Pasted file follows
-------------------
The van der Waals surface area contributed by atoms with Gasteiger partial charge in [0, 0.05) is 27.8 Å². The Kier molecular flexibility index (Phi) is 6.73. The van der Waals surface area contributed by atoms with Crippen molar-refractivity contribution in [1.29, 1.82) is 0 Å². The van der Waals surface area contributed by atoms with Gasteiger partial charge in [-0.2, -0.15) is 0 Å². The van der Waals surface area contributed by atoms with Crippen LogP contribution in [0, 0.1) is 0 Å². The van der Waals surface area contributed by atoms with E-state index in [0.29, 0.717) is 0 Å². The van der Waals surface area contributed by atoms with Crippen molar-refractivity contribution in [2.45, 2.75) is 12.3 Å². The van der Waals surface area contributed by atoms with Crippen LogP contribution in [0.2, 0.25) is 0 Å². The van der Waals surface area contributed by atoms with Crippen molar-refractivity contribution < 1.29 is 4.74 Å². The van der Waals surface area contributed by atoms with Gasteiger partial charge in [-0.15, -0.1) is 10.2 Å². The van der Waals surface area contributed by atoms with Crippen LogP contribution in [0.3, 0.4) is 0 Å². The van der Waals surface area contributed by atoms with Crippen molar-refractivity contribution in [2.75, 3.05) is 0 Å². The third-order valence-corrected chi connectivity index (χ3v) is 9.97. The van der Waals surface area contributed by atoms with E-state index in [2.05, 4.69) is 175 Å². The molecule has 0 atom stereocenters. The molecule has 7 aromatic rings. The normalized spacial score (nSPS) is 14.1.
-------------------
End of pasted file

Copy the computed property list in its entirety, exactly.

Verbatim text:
The van der Waals surface area contributed by atoms with Gasteiger partial charge in [0, 0.05) is 27.8 Å². The Kier molecular flexibility index (Phi) is 6.73. The van der Waals surface area contributed by atoms with Crippen molar-refractivity contribution in [1.29, 1.82) is 0 Å². The van der Waals surface area contributed by atoms with Gasteiger partial charge in [-0.2, -0.15) is 0 Å². The van der Waals surface area contributed by atoms with Crippen LogP contribution in [0, 0.1) is 0 Å². The van der Waals surface area contributed by atoms with E-state index in [0.29, 0.717) is 0 Å². The van der Waals surface area contributed by atoms with Crippen molar-refractivity contribution in [2.45, 2.75) is 12.3 Å². The van der Waals surface area contributed by atoms with Crippen LogP contribution in [0.2, 0.25) is 0 Å². The van der Waals surface area contributed by atoms with Crippen molar-refractivity contribution < 1.29 is 4.74 Å². The van der Waals surface area contributed by atoms with Gasteiger partial charge in [-0.15, -0.1) is 10.2 Å². The van der Waals surface area contributed by atoms with Crippen LogP contribution in [0.3, 0.4) is 0 Å². The van der Waals surface area contributed by atoms with Crippen molar-refractivity contribution in [2.75, 3.05) is 0 Å². The third-order valence-corrected chi connectivity index (χ3v) is 9.97. The van der Waals surface area contributed by atoms with E-state index in [2.05, 4.69) is 175 Å². The molecule has 0 atom stereocenters. The molecule has 7 aromatic rings. The normalized spacial score (nSPS) is 14.1.